Here are some of the best platforms for locating crowdfunding opportunities.
One of the best benefits of crowdfunding is that it allows you to lower your risk with a diverse portfolio. The website Prosper is a great example of that: Instead of funding a loan all by yourself, you fund it with the help of others and earn a return proportional to the amount you contribute. Crowdfunding is a great risk management strategy.
FundersClub allows you to diversify your startup investments the way that Propser allows you to diversify your lending. Instead of a cash outlay of $50,000 in one startup, you can instead invest as little as $3,000 in a venture capital fund that, for all intents and purposes, operates similarly to a mutual fund. Instead of putting all of your eggs in one basket, FundersClub gives you the opportunity to spread your investment across a spectrum of startups, thus lowering your risk.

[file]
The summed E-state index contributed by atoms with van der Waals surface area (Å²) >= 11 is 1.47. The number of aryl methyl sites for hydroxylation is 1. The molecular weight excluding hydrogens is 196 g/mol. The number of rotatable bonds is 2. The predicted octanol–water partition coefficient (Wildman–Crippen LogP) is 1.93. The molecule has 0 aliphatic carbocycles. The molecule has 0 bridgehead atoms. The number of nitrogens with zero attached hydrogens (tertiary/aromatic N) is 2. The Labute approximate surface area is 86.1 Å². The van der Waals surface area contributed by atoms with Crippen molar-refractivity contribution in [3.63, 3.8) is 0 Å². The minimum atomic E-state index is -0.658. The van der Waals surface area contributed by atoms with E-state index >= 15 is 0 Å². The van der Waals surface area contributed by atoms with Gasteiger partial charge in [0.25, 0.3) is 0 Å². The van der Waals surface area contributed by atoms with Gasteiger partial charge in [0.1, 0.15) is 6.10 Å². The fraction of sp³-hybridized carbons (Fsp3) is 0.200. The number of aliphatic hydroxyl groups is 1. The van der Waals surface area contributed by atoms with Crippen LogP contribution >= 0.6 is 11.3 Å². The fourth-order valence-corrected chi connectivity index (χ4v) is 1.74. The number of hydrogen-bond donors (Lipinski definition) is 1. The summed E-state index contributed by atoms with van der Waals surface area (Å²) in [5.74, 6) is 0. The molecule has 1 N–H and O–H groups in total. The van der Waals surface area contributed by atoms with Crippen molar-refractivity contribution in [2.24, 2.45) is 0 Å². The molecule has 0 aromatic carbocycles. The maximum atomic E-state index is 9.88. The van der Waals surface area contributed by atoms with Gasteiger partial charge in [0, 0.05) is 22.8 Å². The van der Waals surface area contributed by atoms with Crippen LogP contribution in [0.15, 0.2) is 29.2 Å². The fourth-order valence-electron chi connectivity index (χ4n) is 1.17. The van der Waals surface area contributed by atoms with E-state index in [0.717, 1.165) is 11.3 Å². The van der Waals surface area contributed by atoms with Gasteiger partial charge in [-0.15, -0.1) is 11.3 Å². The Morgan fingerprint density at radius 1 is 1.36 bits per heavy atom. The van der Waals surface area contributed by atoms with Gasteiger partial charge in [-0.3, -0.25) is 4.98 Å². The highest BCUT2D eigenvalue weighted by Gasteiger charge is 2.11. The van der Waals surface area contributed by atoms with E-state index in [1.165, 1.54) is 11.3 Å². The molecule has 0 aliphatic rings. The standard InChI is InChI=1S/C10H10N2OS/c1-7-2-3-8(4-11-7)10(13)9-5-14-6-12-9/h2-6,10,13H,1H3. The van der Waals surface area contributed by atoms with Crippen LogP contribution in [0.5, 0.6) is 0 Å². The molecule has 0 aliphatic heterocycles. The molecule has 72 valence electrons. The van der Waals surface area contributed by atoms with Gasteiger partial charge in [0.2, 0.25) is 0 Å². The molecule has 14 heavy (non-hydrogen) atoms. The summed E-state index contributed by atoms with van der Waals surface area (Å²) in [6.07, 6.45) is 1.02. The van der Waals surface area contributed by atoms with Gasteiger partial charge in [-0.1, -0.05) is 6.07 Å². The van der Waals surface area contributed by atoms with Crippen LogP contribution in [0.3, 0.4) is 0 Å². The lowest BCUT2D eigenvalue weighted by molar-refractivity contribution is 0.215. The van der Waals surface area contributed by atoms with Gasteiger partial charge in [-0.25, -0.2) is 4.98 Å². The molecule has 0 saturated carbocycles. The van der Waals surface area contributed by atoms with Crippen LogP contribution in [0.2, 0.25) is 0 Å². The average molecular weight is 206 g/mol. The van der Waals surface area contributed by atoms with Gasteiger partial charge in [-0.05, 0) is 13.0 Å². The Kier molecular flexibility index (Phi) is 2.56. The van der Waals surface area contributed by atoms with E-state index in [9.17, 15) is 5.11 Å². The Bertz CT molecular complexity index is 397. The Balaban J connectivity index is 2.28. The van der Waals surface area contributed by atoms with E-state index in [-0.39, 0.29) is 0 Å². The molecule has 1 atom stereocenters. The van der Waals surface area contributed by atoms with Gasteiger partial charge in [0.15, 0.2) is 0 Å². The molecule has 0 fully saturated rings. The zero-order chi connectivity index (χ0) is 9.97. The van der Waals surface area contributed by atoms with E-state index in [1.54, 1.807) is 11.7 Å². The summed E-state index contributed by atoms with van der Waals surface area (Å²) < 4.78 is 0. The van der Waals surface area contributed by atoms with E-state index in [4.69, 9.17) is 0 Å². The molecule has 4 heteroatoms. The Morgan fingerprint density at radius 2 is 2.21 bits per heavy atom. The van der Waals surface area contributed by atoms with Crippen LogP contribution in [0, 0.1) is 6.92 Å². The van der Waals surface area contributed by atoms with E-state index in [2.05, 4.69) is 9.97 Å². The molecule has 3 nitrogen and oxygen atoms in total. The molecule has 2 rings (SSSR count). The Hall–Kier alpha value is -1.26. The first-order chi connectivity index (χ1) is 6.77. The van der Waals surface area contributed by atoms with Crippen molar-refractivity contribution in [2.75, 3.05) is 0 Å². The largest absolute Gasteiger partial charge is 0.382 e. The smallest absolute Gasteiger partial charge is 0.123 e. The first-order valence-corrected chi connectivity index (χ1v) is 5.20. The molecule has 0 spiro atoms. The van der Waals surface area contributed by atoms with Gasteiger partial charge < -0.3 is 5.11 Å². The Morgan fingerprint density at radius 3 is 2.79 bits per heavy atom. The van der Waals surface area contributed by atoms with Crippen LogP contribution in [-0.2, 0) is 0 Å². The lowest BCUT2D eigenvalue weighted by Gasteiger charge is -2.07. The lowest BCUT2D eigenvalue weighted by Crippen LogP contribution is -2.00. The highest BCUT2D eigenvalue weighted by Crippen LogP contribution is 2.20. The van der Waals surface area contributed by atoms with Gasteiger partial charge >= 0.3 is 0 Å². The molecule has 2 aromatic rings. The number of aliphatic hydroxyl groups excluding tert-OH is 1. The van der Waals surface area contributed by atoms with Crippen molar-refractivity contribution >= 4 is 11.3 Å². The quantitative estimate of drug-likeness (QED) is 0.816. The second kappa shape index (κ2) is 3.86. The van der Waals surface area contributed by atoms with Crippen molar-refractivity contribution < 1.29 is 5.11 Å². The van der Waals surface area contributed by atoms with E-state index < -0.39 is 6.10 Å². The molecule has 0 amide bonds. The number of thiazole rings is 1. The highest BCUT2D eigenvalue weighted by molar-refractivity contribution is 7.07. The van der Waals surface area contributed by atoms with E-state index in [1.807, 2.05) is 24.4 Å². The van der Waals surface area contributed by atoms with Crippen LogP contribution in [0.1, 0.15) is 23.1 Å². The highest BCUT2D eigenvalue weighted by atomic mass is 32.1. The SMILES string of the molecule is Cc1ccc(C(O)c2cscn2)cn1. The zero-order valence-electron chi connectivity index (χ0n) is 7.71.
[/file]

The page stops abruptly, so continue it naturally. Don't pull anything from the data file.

However, even with the limited risk, FundersClub still requires investors to be accredited.
SeedInvest describes itself in three words: “Startup investing, simplified.” It’s another website that provides an online opportunity for investors who want to get in on the startup action.
The company goes out of its way to brag about how much it vets startups before listing them on its site. SeedInvest describes the whole process as a funnel that involves five steps: startup application, pre-screening requirements, screening committee, investment committee, and finally listing on the website.
SeedInvest doesn’t require investors to be accredited. Although there are some startup opportunities listed on the site that require accredited investors, the company also offers opportunities for people who haven’t reached accredited status.
In short, if you’re looking to invest in a startup and you’re not an accredited investor, put SeedInvest on your short list.
“Now the crowd can invest in game-changing entrepreneurs.”
That’s the marketing line that you’ll see when you visit CrowdFunder. The site makes a good boast about the fact that startups can be funded by non-accredited investors.
However, the line is a bit premature. As of now, CrowdFunder only allows accredited investors to buy equity in startups.